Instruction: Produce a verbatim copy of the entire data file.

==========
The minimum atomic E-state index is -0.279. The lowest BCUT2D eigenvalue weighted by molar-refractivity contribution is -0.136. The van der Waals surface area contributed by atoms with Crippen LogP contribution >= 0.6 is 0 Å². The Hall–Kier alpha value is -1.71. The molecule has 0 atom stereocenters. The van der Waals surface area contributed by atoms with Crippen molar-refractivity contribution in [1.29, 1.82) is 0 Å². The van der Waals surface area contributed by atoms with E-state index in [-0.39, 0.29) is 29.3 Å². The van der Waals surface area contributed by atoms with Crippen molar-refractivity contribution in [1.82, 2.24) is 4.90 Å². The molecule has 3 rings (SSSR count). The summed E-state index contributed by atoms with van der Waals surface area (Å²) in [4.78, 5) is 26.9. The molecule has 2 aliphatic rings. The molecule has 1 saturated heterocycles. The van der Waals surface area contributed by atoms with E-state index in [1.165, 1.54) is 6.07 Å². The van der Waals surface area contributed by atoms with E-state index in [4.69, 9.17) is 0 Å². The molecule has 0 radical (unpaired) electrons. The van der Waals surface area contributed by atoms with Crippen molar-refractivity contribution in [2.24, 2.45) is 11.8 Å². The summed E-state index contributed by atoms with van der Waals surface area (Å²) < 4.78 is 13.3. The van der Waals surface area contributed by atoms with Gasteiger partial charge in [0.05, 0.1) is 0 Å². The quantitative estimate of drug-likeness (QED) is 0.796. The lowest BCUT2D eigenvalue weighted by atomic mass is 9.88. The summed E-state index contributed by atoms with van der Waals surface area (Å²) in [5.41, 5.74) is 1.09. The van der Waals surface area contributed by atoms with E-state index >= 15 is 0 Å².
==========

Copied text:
The minimum atomic E-state index is -0.279. The lowest BCUT2D eigenvalue weighted by molar-refractivity contribution is -0.136. The van der Waals surface area contributed by atoms with Crippen LogP contribution >= 0.6 is 0 Å². The Hall–Kier alpha value is -1.71. The molecule has 0 atom stereocenters. The van der Waals surface area contributed by atoms with Crippen molar-refractivity contribution in [1.29, 1.82) is 0 Å². The van der Waals surface area contributed by atoms with E-state index in [-0.39, 0.29) is 29.3 Å². The van der Waals surface area contributed by atoms with Crippen molar-refractivity contribution in [1.82, 2.24) is 4.90 Å². The molecule has 3 rings (SSSR count). The summed E-state index contributed by atoms with van der Waals surface area (Å²) in [4.78, 5) is 26.9. The molecule has 2 aliphatic rings. The molecule has 1 saturated heterocycles. The van der Waals surface area contributed by atoms with E-state index in [1.165, 1.54) is 6.07 Å². The van der Waals surface area contributed by atoms with E-state index in [4.69, 9.17) is 0 Å². The molecule has 0 radical (unpaired) electrons. The van der Waals surface area contributed by atoms with Crippen molar-refractivity contribution in [2.24, 2.45) is 11.8 Å². The summed E-state index contributed by atoms with van der Waals surface area (Å²) < 4.78 is 13.3. The van der Waals surface area contributed by atoms with Gasteiger partial charge in [0.05, 0.1) is 0 Å². The quantitative estimate of drug-likeness (QED) is 0.796. The lowest BCUT2D eigenvalue weighted by atomic mass is 9.88. The summed E-state index contributed by atoms with van der Waals surface area (Å²) in [5.41, 5.74) is 1.09. The van der Waals surface area contributed by atoms with E-state index >= 15 is 0 Å².